In the current climate especially, many CEOs are looking for ways to cut costs, with marketing budgets usually one of the budgets to be cut. Is that wise?
It is better during downturns like the pandemic for budgets to be redirected to social media and website/SEO improvements away from in-person events and direct marketing efforts to get as much bang for the buck as possible and stand out from your competitors who8 may cut their marketing. The new normal will include leveraging Content Marketing, Influencers, Video, PPC, podcasts, and webinars as well. My clients in industries that once relied on the event calendar as the core of their planned marketing activity have taken a giant digital leap forward since the pandemic began and online content-led alternatives have filled the gap. Budgets that were formerly assigned to event exhibition costs have been redirected to content and in-bound marketing, SEO, digital PR and paid programs. Events will no longer be about volume of attendees, people have become pickier about how they choose to spend their time so a more targeted approach will be essential to catch key influencers. It'll no longer be about the quantity of attendees to an event but rather the quality of those who attend and ensuring you work with the best contacts that are well aligned to your brand to form lasting brand relationships.
For people thinking of starting businesses in 2023, would you say it's still possible to build a big business with little or no marketing budget?
Yes, social media is cost efficient and you do not exist today if you cannot be found online. As a business you must have a website and I’d argue businesses always need SEO because the whole point of having a web site is to make it easy for customers to find you. Being invisible online is a terrible strategy so making sure your site is keyword rich, mobile friendly, loads quickly and produces meaningful content today is the price of entry. That also happens to be a great foundation for effective SEO. Your home page is the most important to hook in prospective clients and customers if it does not load quickly or they do not see something that grabs their attention the opportunity will be lost. It must include enough of your value proposition to start the conversation so they will click further to learn more about your product or service. The goal is to make the navigation intuitive and easy so they follow the breadcrumbs to get their questions answered or problems solved. When your brand foundation its strong the metrics show that you shorten the sales cycle and people spend more time on your site. It's not about the size of your budget today.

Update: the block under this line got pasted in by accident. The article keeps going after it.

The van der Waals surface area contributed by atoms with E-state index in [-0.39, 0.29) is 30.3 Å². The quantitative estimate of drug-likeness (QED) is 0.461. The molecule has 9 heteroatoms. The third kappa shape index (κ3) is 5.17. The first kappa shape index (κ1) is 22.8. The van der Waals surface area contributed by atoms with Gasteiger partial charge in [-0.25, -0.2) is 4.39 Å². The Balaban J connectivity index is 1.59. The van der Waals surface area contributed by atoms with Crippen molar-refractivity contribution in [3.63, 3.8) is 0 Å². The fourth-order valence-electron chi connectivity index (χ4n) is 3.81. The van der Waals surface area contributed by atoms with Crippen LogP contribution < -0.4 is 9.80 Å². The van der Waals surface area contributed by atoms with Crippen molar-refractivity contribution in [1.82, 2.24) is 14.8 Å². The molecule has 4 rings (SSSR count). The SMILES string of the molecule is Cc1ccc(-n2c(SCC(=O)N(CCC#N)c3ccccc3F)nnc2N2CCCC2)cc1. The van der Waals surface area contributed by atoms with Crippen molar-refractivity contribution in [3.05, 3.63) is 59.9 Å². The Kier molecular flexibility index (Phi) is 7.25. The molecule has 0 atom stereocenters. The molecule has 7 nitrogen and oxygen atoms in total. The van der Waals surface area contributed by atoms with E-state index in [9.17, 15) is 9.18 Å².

Can you share one or two of your favorite free marketing strategies that a business owner in your industry can use.
I am a big fan of Content Marketing which is a great way to build your brand, increase your visibility more broadly, raise your profile and attract more clients. There are a lot of ways to repurpose content by turning a series of articles/blog postings/newsletters into a book/e–books then turning every piece of content into a tweet and share links to the content on all your social media platforms. Turn articles into infographics and video your talks to share over social media. Once you have a piece you are happy with get as much mileage out of it as possible. There are so many media outlets today looking for fresh content so find creative ways to leverage your thought leadership pieces so that your audience finds you easily. Even though you may think your content is already out there chances are no one is sick of reading it yet trust me.
In my experience, business owners need to be on LinkedIn so that they can be found. It adds credibility and transparency when you know the people you are meeting or working with know people in common. LinkedIn has become more than an online resume or rolodex, it is the foundation for building trusted relationships in the digital economy. You do not need to blog or be on all social media platforms but make sure you are active on the ones where you are. If your customers do not use Facebook, Twitter or Instagram to find you then you do not need to make them a priority. For professional service businesses like mine, LinkedIn matters the most.
With LinkedIn, you don't have to wait for a networking event to make meaningful business connections. You get one chance to make a great first impression with recruiters/employers so make sure every section of your LinkedIn profile is complete, with no blank spaces or gaps. Include a professional head shot and powerful headline followed by a summary with highlights of your personal brand, what you do well and how you can benefit potential clients or employers. Keep this section brief and easy to skim for best results. Keywords are a great way to help professionals and recruiters in your industry find your profile and strategic keywords in your profile give you an advantage in networking too.
To present yourself as a thought leader in your industry post interesting and educational content by sharing a great article you've read recently or if you truly want to make valuable connections in your industry, you should be crafting your own articles on LinkedIn. This does not require big budgets but it does take time. It is a smart investment to get this right.